Above: Hyacinth macaws could benefit from AI. Photo: Cezar Correa

 

DR DAVID WAUGH explains how scientists are refining the technique of artificial insemination (AI) in endangered parrot species to improve the chances of successful breeding. It’s a method on which the very future of some wonderful species may one day depend

 

THE opinions of parrot breeders on how to get their birds to breed are many and varied, but they overwhelmingly agree that natural breeding by the parrots themselves is best. Natural breeding can be a challenge, but it provides the motivation to create the right conditions for success, and the sense of satisfaction and delight when this is achieved.

However, there are situations where the breeder needs, or desires, to intervene to prevent a breeding failure or to improve the productivity of the breeding. Examples of such intervention are the double-clutching of eggs or the artificial incubation of eggs and hand-rearing of chicks. These are ways to assist the reproduction of the parrots, but are so widely practised as to be considered part and parcel of husbandry and management. However, other aspects of assisted reproduction generally require a higher level of research and technological application, at least in the exploratory and testing stages, before ways can be found to make them accessible and affordable to breeders.

To research these other aspects of assisted reproduction, from 2010 the Loro Parque Foundation (LPF) established a partnership with the Clinic for Birds, Reptiles, Amphibians and Fish (CBRAF), Faculty of Veterinary Medicine, Justus-Liebig-University Giessen of Germany. In addition to its direct financial support of more than $215,000 to the research, the LPF has made parrots in its breeding centre – the world’s largest and most diverse – available as research subjects, has assigned staff to help in research procedures, and has created a separated research area with aviaries and basic laboratory space.

For its part, the CBRAF, under the directorship of Professor Michael Lierz, has provided the experienced scientists, the highly specialized equipment required for the research, the essential liaison with other university departments when necessary, the training of LPF staff, and a breeding group of a model species: the cockatiel.

The research has focused on the use of artificial insemination (AI) for parrot reproduction. Furthermore, it has given priority attention to the species in need of conservation action, given that 28 per cent of the psittaciformes are threatened with extinction, due especially to the loss or degradation of their natural habitat or the poaching of young birds from nests. Many of the threatened species maintained in zoos and other collections have captive populations which are too small, and it is important to improve their reproductive output so as to preserve their genetic material and to increase the possibility of returning captive-bred birds back to the wild.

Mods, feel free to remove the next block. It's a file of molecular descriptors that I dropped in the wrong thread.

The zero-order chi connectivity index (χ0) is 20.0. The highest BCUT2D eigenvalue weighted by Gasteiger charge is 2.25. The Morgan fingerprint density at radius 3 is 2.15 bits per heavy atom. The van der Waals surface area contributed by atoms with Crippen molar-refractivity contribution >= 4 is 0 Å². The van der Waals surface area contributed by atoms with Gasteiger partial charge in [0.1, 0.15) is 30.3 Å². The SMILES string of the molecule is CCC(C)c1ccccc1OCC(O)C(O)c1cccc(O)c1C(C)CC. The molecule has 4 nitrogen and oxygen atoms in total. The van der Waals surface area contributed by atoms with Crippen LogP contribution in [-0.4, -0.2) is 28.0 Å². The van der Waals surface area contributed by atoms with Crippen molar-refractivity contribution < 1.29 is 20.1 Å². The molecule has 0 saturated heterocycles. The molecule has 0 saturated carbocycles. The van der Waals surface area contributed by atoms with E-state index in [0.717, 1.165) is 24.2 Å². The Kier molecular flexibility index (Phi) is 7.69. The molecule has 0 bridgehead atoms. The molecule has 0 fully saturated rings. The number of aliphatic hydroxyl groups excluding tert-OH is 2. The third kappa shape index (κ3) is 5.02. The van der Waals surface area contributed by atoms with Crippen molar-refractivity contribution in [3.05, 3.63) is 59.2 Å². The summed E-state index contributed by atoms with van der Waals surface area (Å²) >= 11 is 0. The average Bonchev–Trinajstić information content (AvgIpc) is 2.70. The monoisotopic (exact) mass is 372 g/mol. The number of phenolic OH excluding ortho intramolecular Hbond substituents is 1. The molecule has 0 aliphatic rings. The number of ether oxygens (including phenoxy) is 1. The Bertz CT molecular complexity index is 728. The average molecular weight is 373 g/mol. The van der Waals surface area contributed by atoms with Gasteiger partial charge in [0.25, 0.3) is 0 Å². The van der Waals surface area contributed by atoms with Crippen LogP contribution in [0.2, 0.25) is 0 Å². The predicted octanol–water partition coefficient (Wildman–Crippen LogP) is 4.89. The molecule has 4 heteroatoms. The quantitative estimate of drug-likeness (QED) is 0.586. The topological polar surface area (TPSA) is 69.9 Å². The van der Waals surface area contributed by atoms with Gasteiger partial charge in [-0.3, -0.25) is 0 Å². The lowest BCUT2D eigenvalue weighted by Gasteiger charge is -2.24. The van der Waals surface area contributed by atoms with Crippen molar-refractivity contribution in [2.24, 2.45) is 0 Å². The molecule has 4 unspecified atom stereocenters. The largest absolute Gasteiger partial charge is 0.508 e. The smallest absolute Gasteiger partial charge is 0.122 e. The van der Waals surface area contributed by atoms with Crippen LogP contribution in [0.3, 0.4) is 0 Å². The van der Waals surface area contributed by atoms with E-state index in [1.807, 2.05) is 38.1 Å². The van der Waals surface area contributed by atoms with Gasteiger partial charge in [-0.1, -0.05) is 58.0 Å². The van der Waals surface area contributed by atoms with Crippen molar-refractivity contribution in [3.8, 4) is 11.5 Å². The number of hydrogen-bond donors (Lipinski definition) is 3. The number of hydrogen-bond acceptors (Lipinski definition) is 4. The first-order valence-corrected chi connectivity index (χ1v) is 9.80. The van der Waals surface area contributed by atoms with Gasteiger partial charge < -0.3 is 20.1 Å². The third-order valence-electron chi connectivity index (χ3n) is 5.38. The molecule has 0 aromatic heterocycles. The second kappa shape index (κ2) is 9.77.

Obstacles to improved reproduction include incompatibility within forced pairings and lack of available fertile partners of the same species. Clearly AI is a technique that may help with these problems and has been successfully performed in some other avian groups such as birds of prey and cranes. AI has also already been successful in cockatiels and budgerigars, but its application in larger species of psittacines has remained a challenge. An intention of the research has been to meet this challenge.

Semen collection
How do you collect semen from a male parrot? In the first place, it makes sense to try to collect within the known breeding season of the species involved. Within this period, a technique which has proven successful in cockatiels, budgerigars and a few other small psittacines is to massage the area of the lower abdomen of the male However, the massage technique appears to be unreliable for larger species of parrots. Limited success has been reported, for example with blue-fronted Amazons (Amazona a. aestival), but overall the technique is unsatisfactory.

To deal with this limitation, the CBRAF developed a novel method to collect semen from parrots large and small by electrostimulation. Semen collection by electrostimulation has been demonstrated to work in domestic and other wild animals. A small, portable apparatus was designed to include a metal probe attached by cable to a power-supply.

The probe is inserted into the cloaca of the male parrot and, by means of a potentiometer, a variable but very mild electrical stimulus can be applied to the bird. To be considered humane in its application, the research had to conform to the ethical standards set by the University of Giessen and the LPF. In no cases were physical irritations or negative changes of behaviour after electrical stimulation observed. Each sample of semen resulting from electrostimulation is collected from the cloaca using a capillary tube.

Dr David Waugh is a former curator and a current correspondent for Loro Parque Foundation.

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